Boris Johnson and other world leaders have received assurances from the Taliban that foreign nationals and those with authorisation to exit Afghanistan will be free to leave, as tensions and bloodshed escalate on the streets of Kabul.
On Sunday US forces launched a military strike against a vehicle said to be carrying “multiple suicide bombers” from Islamic State’s local affiliate who were planning to attack Kabul airport.
According to reports, there were multiple fatalities, including children. The US has said it was “assessing the possibilities” of having killed or injured civilians in the airstrike.
A significant number of British citizens told the Guardian they continued to wait at the airport in the hope of being rescued despite the terror threats and the departure of all UK troops at the weekend.
They sent video footage of several people clasping UK passports and pleading for help. Desperate Afghans have been told to cross the border into neighbouring countries to escape the Taliban takeover.
On Monday, the UN security council is expected to discuss the Taliban’s reassurances – revealed in a statement on Sunday evening – after deepening concerns over the plight of thousands of Afghans with western links who are at their mercy.
France and Britain were expected to table an emergency UN security council resolution calling for any new Afghan government to back a safe zone at Kabul airport to allow evacuation efforts to continue, Emmanuel Macron said, though a Whitehall source claimed the French president’s comments were “premature”.
In a joint statement released on Sunday by the UK government along with the US and more than 90 other countries, it was confirmed that the Taliban had said anyone who wished to leave the country could do so – though the regime’s pledges will be greeted with scepticism.
The joint statement said: “We have received assurances from the Taliban that all foreign nationals and any Afghan citizen with travel authorisation from our countries will be allowed to proceed in a safe and orderly manner to points of departure and travel outside the country.”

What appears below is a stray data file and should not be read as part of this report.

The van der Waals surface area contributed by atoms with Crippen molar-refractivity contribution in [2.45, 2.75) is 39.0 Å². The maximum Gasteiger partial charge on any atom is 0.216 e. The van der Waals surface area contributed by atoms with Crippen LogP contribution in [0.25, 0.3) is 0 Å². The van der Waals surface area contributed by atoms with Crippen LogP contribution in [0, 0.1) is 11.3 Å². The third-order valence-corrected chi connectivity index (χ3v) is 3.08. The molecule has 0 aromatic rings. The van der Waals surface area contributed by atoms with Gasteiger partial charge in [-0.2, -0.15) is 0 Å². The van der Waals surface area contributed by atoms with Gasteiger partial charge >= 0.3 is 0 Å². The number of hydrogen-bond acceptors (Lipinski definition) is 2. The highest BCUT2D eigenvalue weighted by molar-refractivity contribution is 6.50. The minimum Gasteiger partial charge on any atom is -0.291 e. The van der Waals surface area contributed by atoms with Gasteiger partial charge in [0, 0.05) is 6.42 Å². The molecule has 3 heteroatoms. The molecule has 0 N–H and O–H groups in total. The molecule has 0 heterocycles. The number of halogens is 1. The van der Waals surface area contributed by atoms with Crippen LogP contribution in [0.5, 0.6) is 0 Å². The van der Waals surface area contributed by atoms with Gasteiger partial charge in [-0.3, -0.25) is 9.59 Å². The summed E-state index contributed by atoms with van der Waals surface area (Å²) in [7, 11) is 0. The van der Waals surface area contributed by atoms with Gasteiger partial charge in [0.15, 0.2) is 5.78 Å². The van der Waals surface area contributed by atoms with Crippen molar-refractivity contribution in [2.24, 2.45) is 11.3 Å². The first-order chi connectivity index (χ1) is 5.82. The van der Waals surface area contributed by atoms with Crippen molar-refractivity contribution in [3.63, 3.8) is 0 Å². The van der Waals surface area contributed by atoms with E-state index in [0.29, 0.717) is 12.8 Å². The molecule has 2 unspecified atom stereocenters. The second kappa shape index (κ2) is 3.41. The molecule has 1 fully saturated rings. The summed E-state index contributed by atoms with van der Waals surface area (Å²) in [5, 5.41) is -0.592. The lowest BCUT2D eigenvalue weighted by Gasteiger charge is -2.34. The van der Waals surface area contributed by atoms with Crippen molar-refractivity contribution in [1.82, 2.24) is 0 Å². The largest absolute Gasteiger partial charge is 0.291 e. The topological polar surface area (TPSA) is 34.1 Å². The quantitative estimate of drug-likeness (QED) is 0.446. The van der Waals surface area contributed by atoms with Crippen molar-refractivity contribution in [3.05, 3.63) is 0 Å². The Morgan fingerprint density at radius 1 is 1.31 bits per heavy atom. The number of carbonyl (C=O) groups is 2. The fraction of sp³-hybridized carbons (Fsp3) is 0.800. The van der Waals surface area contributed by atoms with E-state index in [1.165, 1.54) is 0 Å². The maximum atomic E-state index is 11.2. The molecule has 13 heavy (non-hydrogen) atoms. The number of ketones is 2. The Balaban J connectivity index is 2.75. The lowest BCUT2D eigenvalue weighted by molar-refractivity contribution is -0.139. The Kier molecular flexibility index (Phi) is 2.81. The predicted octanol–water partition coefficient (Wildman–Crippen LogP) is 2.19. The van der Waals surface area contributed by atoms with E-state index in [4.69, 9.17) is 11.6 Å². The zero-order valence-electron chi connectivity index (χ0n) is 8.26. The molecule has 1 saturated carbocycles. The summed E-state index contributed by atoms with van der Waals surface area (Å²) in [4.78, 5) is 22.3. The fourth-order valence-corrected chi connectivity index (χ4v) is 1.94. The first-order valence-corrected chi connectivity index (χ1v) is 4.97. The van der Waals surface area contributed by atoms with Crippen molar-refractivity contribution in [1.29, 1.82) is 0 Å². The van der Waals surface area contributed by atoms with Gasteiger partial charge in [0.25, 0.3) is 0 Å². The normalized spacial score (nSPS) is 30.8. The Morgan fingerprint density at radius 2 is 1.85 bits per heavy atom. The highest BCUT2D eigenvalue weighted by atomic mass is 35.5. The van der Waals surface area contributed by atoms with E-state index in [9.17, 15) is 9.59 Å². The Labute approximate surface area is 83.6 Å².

Last week, the Taliban caused shockwaves by moving to prevent Afghans from leaving the country, declaring the route to Kabul airport open only to foreigners.
Western forces have been trying to evacuate Afghans who have supported foreign operations as they fear they and their families could be tortured and murdered for working with western powers during the 20-year war.
The Taliban’s latest assurances are part of delicate negotiations as the new regime seeks to work with foreign governments. Johnson said on Sunday that if the regime wanted diplomatic recognition and aid funding, they would have to ensure “safe passage” for those who wanted to leave.
Dominic Raab, the UK foreign secretary, is expected to use a US-chaired meeting with ministers from Qatar, Turkey, fellow G7 partners and Nato on Monday to stress the importance of ensuring the Taliban stand by their commitment to allow safe passage for foreign nationals and Afghans authorised to enter third countries.
In a further development, Britain is being urged to spearhead an international plea to fund refugee camps in countries bordering Afghanistan. John Healey, the shadow defence secretary, said ministers had failed to involve critical partners in the region to avoid the current crisis despite knowing for months that the withdrawal would happen this year.